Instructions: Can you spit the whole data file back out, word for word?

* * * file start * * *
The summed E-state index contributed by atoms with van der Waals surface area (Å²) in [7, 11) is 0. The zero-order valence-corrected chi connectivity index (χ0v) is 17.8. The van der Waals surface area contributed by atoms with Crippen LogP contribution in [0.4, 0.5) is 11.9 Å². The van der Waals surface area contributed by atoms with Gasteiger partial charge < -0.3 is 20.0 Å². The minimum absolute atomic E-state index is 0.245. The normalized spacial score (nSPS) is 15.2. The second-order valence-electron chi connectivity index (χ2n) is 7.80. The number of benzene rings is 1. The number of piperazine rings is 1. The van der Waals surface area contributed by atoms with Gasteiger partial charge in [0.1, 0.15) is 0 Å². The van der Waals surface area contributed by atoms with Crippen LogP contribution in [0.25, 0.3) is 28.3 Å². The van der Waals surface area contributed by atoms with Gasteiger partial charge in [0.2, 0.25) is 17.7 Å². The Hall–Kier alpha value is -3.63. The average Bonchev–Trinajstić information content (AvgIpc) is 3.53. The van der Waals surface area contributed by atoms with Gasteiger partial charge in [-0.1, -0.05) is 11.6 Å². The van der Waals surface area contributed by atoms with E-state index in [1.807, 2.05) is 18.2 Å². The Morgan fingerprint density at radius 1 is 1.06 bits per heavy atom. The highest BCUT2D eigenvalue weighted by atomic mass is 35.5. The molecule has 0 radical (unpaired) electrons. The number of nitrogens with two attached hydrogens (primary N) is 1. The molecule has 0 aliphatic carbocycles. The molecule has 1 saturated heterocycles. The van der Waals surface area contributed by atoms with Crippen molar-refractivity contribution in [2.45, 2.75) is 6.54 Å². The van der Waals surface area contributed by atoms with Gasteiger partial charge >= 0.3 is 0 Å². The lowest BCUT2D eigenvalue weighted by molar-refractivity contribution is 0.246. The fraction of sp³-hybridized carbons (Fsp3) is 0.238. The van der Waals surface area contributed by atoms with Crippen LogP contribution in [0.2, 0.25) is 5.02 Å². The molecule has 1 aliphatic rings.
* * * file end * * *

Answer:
The summed E-state index contributed by atoms with van der Waals surface area (Å²) in [7, 11) is 0. The zero-order valence-corrected chi connectivity index (χ0v) is 17.8. The van der Waals surface area contributed by atoms with Crippen LogP contribution in [0.4, 0.5) is 11.9 Å². The van der Waals surface area contributed by atoms with Gasteiger partial charge < -0.3 is 20.0 Å². The minimum absolute atomic E-state index is 0.245. The normalized spacial score (nSPS) is 15.2. The second-order valence-electron chi connectivity index (χ2n) is 7.80. The number of benzene rings is 1. The number of piperazine rings is 1. The van der Waals surface area contributed by atoms with Gasteiger partial charge in [0.1, 0.15) is 0 Å². The van der Waals surface area contributed by atoms with Crippen LogP contribution in [0.25, 0.3) is 28.3 Å². The van der Waals surface area contributed by atoms with Gasteiger partial charge in [0.2, 0.25) is 17.7 Å². The Hall–Kier alpha value is -3.63. The average Bonchev–Trinajstić information content (AvgIpc) is 3.53. The van der Waals surface area contributed by atoms with Gasteiger partial charge in [-0.1, -0.05) is 11.6 Å². The van der Waals surface area contributed by atoms with E-state index in [1.807, 2.05) is 18.2 Å². The Morgan fingerprint density at radius 1 is 1.06 bits per heavy atom. The highest BCUT2D eigenvalue weighted by atomic mass is 35.5. The molecule has 0 radical (unpaired) electrons. The number of nitrogens with two attached hydrogens (primary N) is 1. The molecule has 0 aliphatic carbocycles. The molecule has 1 saturated heterocycles. The van der Waals surface area contributed by atoms with Crippen molar-refractivity contribution in [2.45, 2.75) is 6.54 Å². The van der Waals surface area contributed by atoms with Gasteiger partial charge >= 0.3 is 0 Å². The lowest BCUT2D eigenvalue weighted by molar-refractivity contribution is 0.246. The fraction of sp³-hybridized carbons (Fsp3) is 0.238. The van der Waals surface area contributed by atoms with Crippen LogP contribution in [0.2, 0.25) is 5.02 Å². The molecule has 1 aliphatic rings.